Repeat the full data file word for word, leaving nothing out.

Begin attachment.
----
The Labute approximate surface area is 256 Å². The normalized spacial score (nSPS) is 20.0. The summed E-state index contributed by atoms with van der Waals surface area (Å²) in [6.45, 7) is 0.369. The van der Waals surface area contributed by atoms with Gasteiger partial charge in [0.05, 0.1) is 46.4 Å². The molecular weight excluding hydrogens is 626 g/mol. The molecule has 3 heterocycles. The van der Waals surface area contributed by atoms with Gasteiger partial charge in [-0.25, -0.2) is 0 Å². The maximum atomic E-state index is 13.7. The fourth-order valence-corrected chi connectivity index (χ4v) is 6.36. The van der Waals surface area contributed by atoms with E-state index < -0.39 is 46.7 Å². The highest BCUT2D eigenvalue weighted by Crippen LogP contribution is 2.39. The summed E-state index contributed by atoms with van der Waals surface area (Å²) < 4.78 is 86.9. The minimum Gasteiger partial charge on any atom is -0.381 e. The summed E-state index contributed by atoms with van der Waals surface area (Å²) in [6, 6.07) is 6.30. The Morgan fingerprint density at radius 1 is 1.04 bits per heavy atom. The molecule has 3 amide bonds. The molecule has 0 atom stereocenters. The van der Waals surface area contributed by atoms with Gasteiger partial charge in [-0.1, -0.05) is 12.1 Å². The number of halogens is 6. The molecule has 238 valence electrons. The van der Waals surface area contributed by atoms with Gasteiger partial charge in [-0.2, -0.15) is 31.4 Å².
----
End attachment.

The Labute approximate surface area is 256 Å². The normalized spacial score (nSPS) is 20.0. The summed E-state index contributed by atoms with van der Waals surface area (Å²) in [6.45, 7) is 0.369. The van der Waals surface area contributed by atoms with Gasteiger partial charge in [0.05, 0.1) is 46.4 Å². The molecular weight excluding hydrogens is 626 g/mol. The molecule has 3 heterocycles. The van der Waals surface area contributed by atoms with Gasteiger partial charge in [-0.25, -0.2) is 0 Å². The maximum atomic E-state index is 13.7. The fourth-order valence-corrected chi connectivity index (χ4v) is 6.36. The van der Waals surface area contributed by atoms with E-state index < -0.39 is 46.7 Å². The highest BCUT2D eigenvalue weighted by Crippen LogP contribution is 2.39. The summed E-state index contributed by atoms with van der Waals surface area (Å²) < 4.78 is 86.9. The minimum Gasteiger partial charge on any atom is -0.381 e. The summed E-state index contributed by atoms with van der Waals surface area (Å²) in [6, 6.07) is 6.30. The Morgan fingerprint density at radius 1 is 1.04 bits per heavy atom. The molecule has 3 amide bonds. The molecule has 0 atom stereocenters. The van der Waals surface area contributed by atoms with Gasteiger partial charge in [-0.1, -0.05) is 12.1 Å². The number of halogens is 6. The molecule has 238 valence electrons. The van der Waals surface area contributed by atoms with Gasteiger partial charge in [-0.2, -0.15) is 31.4 Å².